Did you know that eating plants that have been submitted to stress factors actually brings better health benefits for human beings?
Have you heard the term plant ‘phytochemicals’, but unsure what they are?
With people becoming more proactive about their health, the spotlight is falling on phytochemicals and how they can contribute to protecting us against illness and aiding overall mental and physical wellbeing.
Phytochemicals are defined as bioactive nutrient plant chemicals found in fruits, vegetables, grains and other plant foods that provide desirable health benefits beyond basic nutrition, to reduce the risk of major chronic diseases.
While the use of plants for medicinal purposes is nothing new, there’s been a renewed interest in phytochemicals in recent years for the new directions they can provide for the pharmaceutical industry. As science has revealed these biologically-active molecules can play a bigger role in human health, their potential for the development of new medications has become apparent.
But let’s face it, the smart strategy is to use mother nature’s ‘big guns’ in their most natural, plentiful and affordable forms, and use them consistently as part of our daily dietary regimes.
COMMON DIETARY SOURCES OF PHYTOCHEMICALS
Phytochemicals are antioxidant-rich micronutrients with the tongue-twisting descriptions of phytoestrogens and polyphenols (flavonoids, isoflavonoids, anthocyanins – found in fruits, vegetables, berries, cereals, legumes, cacao), terpenoids (mosses, algae, lichens, mushrooms), cartenoids (carrots, tomatoes, leafy green vegetables, cabbage), limonoids (citrus fruits), saponins (oats, leaves, flowers) and fibres (fruits and vegetables).
Plants express phytochemicals and nutrients in response to stressors, which can be a lack of water, extreme temperatures, altitudes, sunlight or viral, bacterial, fungal and insect attacks. Incredibly, the more you can stress a plant, the better it can produce the profile of its phytochemical offering to a human host.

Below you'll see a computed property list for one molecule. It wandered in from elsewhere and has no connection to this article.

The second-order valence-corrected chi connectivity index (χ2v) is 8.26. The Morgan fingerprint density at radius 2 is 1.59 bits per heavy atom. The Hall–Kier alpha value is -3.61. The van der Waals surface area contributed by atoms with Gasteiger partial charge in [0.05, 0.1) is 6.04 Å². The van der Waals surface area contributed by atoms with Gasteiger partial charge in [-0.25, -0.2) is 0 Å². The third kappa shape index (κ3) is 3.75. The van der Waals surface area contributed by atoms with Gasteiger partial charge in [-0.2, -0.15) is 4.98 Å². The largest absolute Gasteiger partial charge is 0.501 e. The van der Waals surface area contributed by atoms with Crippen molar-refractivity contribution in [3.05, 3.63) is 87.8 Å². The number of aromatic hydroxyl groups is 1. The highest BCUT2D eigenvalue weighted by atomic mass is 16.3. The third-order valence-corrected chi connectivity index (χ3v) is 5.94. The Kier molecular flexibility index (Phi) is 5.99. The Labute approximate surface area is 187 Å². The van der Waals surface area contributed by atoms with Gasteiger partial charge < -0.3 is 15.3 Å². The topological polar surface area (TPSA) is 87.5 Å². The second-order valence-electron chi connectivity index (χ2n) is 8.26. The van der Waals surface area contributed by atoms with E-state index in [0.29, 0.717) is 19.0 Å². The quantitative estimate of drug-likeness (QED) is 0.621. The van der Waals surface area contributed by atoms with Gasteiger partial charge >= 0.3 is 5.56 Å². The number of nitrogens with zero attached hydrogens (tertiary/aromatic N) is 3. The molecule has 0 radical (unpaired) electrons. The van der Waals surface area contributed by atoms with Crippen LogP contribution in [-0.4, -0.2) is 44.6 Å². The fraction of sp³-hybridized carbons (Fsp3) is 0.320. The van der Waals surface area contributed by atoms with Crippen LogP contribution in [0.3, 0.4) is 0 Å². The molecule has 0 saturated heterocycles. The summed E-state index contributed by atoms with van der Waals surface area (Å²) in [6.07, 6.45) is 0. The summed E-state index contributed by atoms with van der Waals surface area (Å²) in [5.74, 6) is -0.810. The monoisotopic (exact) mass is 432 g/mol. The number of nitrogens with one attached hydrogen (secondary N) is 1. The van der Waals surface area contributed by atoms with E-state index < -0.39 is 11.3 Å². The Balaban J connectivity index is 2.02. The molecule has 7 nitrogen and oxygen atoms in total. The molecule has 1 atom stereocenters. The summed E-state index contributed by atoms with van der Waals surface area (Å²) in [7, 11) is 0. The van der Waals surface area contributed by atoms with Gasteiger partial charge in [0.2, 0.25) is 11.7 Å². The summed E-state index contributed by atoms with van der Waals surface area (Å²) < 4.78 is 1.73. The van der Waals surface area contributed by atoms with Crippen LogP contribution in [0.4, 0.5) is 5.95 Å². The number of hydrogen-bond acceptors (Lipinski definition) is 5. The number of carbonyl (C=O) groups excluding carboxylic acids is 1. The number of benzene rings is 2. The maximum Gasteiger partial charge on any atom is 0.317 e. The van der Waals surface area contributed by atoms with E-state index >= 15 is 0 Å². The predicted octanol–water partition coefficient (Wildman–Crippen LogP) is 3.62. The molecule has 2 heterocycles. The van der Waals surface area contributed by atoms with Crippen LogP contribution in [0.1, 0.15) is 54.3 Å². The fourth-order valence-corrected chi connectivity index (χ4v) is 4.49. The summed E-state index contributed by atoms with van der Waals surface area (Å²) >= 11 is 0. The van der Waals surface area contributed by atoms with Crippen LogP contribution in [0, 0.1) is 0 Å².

In the case of blackcurrants, their phytochemical ‘superpower’ lies in their polyphenol qualities, in particular, their anthocyanins and flavonoids, and their unique combination of red and blue pigments that provide their trademark colour.
In New Zealand, the strong ultra-violet sunlight, hot summers and cold winters provide year-round environmental stressors that stimulate the blackcurrants into producing high concentrations of phenolic phytochemicals. The anthocyanins are colour pigments in the fruit that protect it against sunlight, pests and disease, and provide the deep purple colour that provides a purple fortress against the region’s extremely strong ultra-violet sunlight.
These New Zealand environmental stressors result in blackcurrants with one of the highest anthocyanin densities of any commercially-grown fruit worldwide, with impressive antioxidant activities and protective anti-inflammatory and vasodilatory actions, which are conferred in their health benefits.
Given that we generally eat less than 10% of the fruits, vegetables and plants that we could possibly consume, eating a wide variety of phyto-nutrient-rich foods is important, but consistently including them into the diet is a proactive way to help protect your health, at any stage of life.
To learn more about the benefits of CurraNZ blackcurrant phytochemicals and how they help act against physical, dietary and mental stress, check out our archive below, and learn about the research-based actions of our premium New Zealand blackcurrant extract:
Anti-ageing benefits of blackcurrants for cardiovascular, brain and immune health (click here)
Study shows CurraNZ blackcurrant anthocyanins improve arterial health (click here)
How blackcurrants can support dietary stress, help prevent obesity and improve insulin responses (click here)
Coping with exercise stress – study shows CurraNZ accelerates recovery and reduces tissue damage and muscle soreness (click here)
Adaptogenic plants: Five plant extracts that can build your resilience to stress (click here)
How phytochemicals help cut risk of cognitive decline (click here)